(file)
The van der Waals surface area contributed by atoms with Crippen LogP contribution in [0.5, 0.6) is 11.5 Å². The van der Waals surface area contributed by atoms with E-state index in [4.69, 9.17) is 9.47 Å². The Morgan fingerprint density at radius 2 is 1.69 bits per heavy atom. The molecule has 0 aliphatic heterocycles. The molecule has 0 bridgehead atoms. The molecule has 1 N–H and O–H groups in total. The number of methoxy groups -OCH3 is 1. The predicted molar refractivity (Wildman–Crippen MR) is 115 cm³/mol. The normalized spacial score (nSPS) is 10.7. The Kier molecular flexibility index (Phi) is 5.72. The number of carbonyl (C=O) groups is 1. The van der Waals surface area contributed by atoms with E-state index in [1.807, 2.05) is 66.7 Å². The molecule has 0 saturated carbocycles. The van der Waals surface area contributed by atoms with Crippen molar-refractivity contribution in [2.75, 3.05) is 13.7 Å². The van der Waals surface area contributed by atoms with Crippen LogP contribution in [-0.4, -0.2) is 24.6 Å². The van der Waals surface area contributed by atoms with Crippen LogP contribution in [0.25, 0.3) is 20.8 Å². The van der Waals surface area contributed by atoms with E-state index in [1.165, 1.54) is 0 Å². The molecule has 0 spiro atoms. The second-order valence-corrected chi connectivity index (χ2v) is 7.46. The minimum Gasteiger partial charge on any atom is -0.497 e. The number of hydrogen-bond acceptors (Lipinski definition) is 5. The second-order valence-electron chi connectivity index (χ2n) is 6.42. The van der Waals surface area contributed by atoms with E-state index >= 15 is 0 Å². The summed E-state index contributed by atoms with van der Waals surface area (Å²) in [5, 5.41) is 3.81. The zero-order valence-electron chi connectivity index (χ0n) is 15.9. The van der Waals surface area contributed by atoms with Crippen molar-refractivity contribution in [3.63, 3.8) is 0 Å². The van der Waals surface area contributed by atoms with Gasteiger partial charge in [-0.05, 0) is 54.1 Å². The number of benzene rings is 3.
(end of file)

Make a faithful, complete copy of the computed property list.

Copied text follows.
The van der Waals surface area contributed by atoms with Crippen LogP contribution in [0.5, 0.6) is 11.5 Å². The van der Waals surface area contributed by atoms with E-state index in [4.69, 9.17) is 9.47 Å². The Morgan fingerprint density at radius 2 is 1.69 bits per heavy atom. The molecule has 0 aliphatic heterocycles. The molecule has 0 bridgehead atoms. The molecule has 1 N–H and O–H groups in total. The number of methoxy groups -OCH3 is 1. The predicted molar refractivity (Wildman–Crippen MR) is 115 cm³/mol. The normalized spacial score (nSPS) is 10.7. The Kier molecular flexibility index (Phi) is 5.72. The number of carbonyl (C=O) groups is 1. The van der Waals surface area contributed by atoms with E-state index in [1.807, 2.05) is 66.7 Å². The molecule has 0 saturated carbocycles. The van der Waals surface area contributed by atoms with Crippen molar-refractivity contribution in [2.75, 3.05) is 13.7 Å². The van der Waals surface area contributed by atoms with Crippen LogP contribution in [-0.4, -0.2) is 24.6 Å². The van der Waals surface area contributed by atoms with Crippen LogP contribution in [0.25, 0.3) is 20.8 Å². The van der Waals surface area contributed by atoms with E-state index in [1.165, 1.54) is 0 Å². The molecule has 0 spiro atoms. The second-order valence-corrected chi connectivity index (χ2v) is 7.46. The minimum Gasteiger partial charge on any atom is -0.497 e. The number of hydrogen-bond acceptors (Lipinski definition) is 5. The second-order valence-electron chi connectivity index (χ2n) is 6.42. The van der Waals surface area contributed by atoms with E-state index >= 15 is 0 Å². The summed E-state index contributed by atoms with van der Waals surface area (Å²) in [5, 5.41) is 3.81. The zero-order valence-electron chi connectivity index (χ0n) is 15.9. The van der Waals surface area contributed by atoms with Crippen molar-refractivity contribution in [3.63, 3.8) is 0 Å². The van der Waals surface area contributed by atoms with Gasteiger partial charge in [-0.05, 0) is 54.1 Å². The number of benzene rings is 3.